Examples are: vector bundles are characterized by linear local trivializations, affine bundles are characterized by affine local trivializations, principal bundles are characterized by left translations on the fiber group. Further examples come from Physics: gauge transformations are used as transition functions for the configuration bundles of any gauge theory. For these reasons we give the following definition of a fiber bundle with structure group.
A fiber bundle with structure group G is given by a sextuple B = (E, M, π; F ;>.., G) such that:
 (E, M, π; F) is a fiber bundle. The structure group G is a Lie group (possibly a discrete one) and λ : G —–> Diff(F) defines a left action of G on the standard fiber F .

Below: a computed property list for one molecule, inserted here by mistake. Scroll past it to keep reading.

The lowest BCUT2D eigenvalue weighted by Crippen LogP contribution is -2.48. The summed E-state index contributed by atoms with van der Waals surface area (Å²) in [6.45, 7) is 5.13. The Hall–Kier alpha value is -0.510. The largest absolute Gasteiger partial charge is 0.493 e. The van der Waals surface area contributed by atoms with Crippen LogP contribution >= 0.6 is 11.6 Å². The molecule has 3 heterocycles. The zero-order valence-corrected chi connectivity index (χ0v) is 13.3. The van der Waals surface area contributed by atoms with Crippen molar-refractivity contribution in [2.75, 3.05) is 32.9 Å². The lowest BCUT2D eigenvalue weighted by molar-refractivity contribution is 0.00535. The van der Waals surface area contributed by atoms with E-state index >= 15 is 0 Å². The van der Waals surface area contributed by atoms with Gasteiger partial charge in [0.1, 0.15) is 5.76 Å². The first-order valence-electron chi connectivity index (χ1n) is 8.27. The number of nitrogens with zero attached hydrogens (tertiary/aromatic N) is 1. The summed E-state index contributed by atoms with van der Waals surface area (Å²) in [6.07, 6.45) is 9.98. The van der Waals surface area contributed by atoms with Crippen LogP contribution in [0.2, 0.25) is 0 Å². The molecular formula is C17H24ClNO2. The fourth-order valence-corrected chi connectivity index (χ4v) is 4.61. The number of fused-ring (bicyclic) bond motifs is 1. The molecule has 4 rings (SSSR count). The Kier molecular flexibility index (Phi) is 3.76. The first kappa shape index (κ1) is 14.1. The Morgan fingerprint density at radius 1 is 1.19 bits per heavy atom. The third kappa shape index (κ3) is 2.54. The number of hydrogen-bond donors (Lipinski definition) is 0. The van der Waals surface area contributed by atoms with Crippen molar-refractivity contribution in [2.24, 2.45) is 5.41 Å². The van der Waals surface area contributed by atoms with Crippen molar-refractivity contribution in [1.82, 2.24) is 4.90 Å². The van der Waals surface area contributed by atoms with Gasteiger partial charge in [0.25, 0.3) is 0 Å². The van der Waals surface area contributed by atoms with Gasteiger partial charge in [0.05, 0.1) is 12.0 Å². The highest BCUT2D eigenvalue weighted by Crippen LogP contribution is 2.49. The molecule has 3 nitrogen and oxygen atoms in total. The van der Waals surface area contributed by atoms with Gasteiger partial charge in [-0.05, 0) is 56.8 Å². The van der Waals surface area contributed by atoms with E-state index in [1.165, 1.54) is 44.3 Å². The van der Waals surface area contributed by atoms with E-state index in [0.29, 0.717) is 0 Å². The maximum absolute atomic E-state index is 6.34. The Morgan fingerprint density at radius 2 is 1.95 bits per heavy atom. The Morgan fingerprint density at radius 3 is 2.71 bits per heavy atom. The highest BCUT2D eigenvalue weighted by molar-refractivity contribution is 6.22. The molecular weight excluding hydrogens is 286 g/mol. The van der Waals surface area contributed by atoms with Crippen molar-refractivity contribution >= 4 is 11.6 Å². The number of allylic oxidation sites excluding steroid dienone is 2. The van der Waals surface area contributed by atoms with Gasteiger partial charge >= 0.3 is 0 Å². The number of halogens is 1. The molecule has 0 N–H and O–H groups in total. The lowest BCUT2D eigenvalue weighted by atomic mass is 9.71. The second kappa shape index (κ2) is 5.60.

There is a family of preferred trivializations {(U_{α}, t_{(α)}}_{α∈I} of B such that the following holds: let the transition functions be gˆ_{(αβ)} : U_{αβ} —–> Diff(F) and let e_{G} be the neutral element of G. ∃ a family of maps g_{(αβ)} : U_{αβ} —–> G such
that, for each x ∈ U_{αβγ} = U_{α} ∩ U_{β} ∩ U_{γ}
g_{(αα)}(x) = e_{G}
g_{(αβ)}(x) = [g_{(βα)}(x)]^{1}
g_{(αβ)}(x) . g_{(βγ)}(x) . g_{(γα)}(x) = e_{G}
and
gˆ_{(αβ)}(x) = λ(g_{(αβ)}(x)) ∈ Diff(F)
The maps g_{(αβ)} : U_{αβ} —–> G, which depend on the trivialization, are said to form a cocycle with values in G. They are called the transition functions with values in G (or also shortly the transition functions). The preferred trivializations will be said to be compatible with the structure. Whenever dealing with fiber bundles with structure group the choice of a compatible trivialization will be implicitly assumed.